Congress Abstracts

Removing mental health barriers to education: A community project

Renata Schoeman, Jena Enright, Anelet James, Cornelia Vermeulen, Nic de Beer
South African Journal of Psychiatry | Vol 24 | a1293 | DOI: https://doi.org/10.4102/sajpsychiatry.v24i0.1293 | © 2018 Renata Schoeman | This work is licensed under CC Attribution 4.0
Submitted: 30 August 2018 | Published: 02 October 2018

About the author(s)

Renata Schoeman, University of Stellenbosch Business School, Stellenbosch University, South Africa; and, Goldilocks and The Bear Foundation, South Africa
Jena Enright, Goldilocks and The Bear Foundation, South Africa
Anelet James, Goldilocks and The Bear Foundation, South Africa
Cornelia Vermeulen, Goldilocks and The Bear Foundation, South Africa
Nic de Beer, Goldilocks and The Bear Foundation, South Africa


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Abstract

Introduction: Attention-deficit hyperactivity disorder (ADHD) is the most common psychiatric disorder in children – affecting 2% to 16% of the school-age population (National Resource Centre on AD/HD, 2013). However, in South Africa, data on prevalence rates, access to care and treatment for ADHD are limited and research is lacking. Many children- especially those in underprivileged communities- suffering from ADHD remain undiagnosed, or if diagnosed, do not receive optimal treatment. The Goldilocks and The Bear Foundation provides screening for ADHD and other mental health disorders to learners at school level. We will be presenting the statistics compiled for the first year of operation (July 2017 – June 2018).

Methods: In the schools visited, children are referred to the Foundation by the School Based Support. Collateral information is obtained from educators and parents, and parental consent secured before any child is evaluated. Trained nurses do the basic physical screening and behavioural observations for each child. All information is collated and controlled by a trained psychiatrist or psychologist, who determine the possible diagnosis and refer accordingly (either to the community clinic, school doctor, optometrists, audiologists, educational psychologist or occupational psychologist). A detailed database was built capturing all the aforementioned information.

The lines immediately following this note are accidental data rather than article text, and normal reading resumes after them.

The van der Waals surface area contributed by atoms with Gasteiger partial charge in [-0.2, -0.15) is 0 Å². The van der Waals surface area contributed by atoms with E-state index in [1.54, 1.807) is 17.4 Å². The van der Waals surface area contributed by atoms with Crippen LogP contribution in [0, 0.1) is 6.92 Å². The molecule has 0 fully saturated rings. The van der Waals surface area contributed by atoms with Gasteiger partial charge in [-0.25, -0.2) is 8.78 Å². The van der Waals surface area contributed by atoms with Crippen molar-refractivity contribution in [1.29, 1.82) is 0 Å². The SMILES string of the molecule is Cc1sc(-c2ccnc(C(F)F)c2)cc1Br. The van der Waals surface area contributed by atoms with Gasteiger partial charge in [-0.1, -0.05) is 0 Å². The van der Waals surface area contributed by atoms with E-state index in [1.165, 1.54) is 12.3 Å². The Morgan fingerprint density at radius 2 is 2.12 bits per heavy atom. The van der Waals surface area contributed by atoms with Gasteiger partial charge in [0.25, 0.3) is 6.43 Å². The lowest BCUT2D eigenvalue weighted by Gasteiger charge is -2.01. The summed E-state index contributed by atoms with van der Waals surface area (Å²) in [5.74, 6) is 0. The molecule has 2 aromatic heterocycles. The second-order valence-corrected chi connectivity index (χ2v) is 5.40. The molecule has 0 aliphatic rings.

Results: We have visited 18 schools (N = 12 447), of which 13 schools participated (N = 8780). A total of 543 children (6.2%) from the school population were screened. The ratio of boys to girls was 2:1, with an age range of 5–14 years. Of the children included in the current analysis (to be updated at the end of the study period), 2.7% were diagnosed with ADHD and 0.67% with depression and/or anxiety. Further detail will be provided with regard to risk factors and comorbid conditions and problem areas.

Conclusion: Although mental health clinics exist in the public sector, children with ADHD often never reach this point of diagnosis and treatment because of a lack of awareness and knowledge in their communities. Improved outcomes are possible to achieve if patients suffering from ADHD are diagnosed as such and receive multi-modal intervention – which would include psychopharmacological interventions, behavioural interventions and support.


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